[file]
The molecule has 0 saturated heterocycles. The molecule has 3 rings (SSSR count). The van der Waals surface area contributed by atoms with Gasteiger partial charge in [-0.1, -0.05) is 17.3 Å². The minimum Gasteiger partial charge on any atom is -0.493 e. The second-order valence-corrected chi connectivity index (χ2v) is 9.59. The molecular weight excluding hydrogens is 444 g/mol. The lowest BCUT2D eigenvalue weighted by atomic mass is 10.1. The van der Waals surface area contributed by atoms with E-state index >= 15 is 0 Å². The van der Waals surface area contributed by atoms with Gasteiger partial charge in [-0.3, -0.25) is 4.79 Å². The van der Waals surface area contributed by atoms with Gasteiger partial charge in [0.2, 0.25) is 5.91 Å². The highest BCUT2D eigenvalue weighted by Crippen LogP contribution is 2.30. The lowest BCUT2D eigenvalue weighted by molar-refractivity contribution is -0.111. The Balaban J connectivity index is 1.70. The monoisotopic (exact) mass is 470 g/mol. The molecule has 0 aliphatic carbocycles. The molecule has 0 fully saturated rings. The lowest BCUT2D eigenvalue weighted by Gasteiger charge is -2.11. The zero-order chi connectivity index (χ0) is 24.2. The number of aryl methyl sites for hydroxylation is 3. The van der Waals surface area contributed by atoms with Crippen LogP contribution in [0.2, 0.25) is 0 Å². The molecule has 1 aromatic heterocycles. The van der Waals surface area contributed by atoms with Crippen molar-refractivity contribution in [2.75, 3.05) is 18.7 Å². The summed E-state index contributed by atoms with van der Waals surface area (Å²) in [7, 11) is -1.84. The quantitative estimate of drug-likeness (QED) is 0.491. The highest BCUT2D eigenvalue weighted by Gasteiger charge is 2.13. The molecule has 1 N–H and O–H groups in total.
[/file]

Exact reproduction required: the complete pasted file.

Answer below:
The molecule has 0 saturated heterocycles. The molecule has 3 rings (SSSR count). The van der Waals surface area contributed by atoms with Gasteiger partial charge in [-0.1, -0.05) is 17.3 Å². The minimum Gasteiger partial charge on any atom is -0.493 e. The second-order valence-corrected chi connectivity index (χ2v) is 9.59. The molecular weight excluding hydrogens is 444 g/mol. The lowest BCUT2D eigenvalue weighted by atomic mass is 10.1. The van der Waals surface area contributed by atoms with E-state index >= 15 is 0 Å². The van der Waals surface area contributed by atoms with Gasteiger partial charge in [-0.3, -0.25) is 4.79 Å². The van der Waals surface area contributed by atoms with Gasteiger partial charge in [0.2, 0.25) is 5.91 Å². The highest BCUT2D eigenvalue weighted by Crippen LogP contribution is 2.30. The lowest BCUT2D eigenvalue weighted by molar-refractivity contribution is -0.111. The Balaban J connectivity index is 1.70. The monoisotopic (exact) mass is 470 g/mol. The molecule has 0 aliphatic carbocycles. The molecule has 0 fully saturated rings. The lowest BCUT2D eigenvalue weighted by Gasteiger charge is -2.11. The zero-order chi connectivity index (χ0) is 24.2. The number of aryl methyl sites for hydroxylation is 3. The van der Waals surface area contributed by atoms with Crippen LogP contribution in [0.2, 0.25) is 0 Å². The molecule has 1 aromatic heterocycles. The van der Waals surface area contributed by atoms with Crippen molar-refractivity contribution in [2.75, 3.05) is 18.7 Å². The summed E-state index contributed by atoms with van der Waals surface area (Å²) in [7, 11) is -1.84. The quantitative estimate of drug-likeness (QED) is 0.491. The highest BCUT2D eigenvalue weighted by Gasteiger charge is 2.13. The molecule has 1 N–H and O–H groups in total.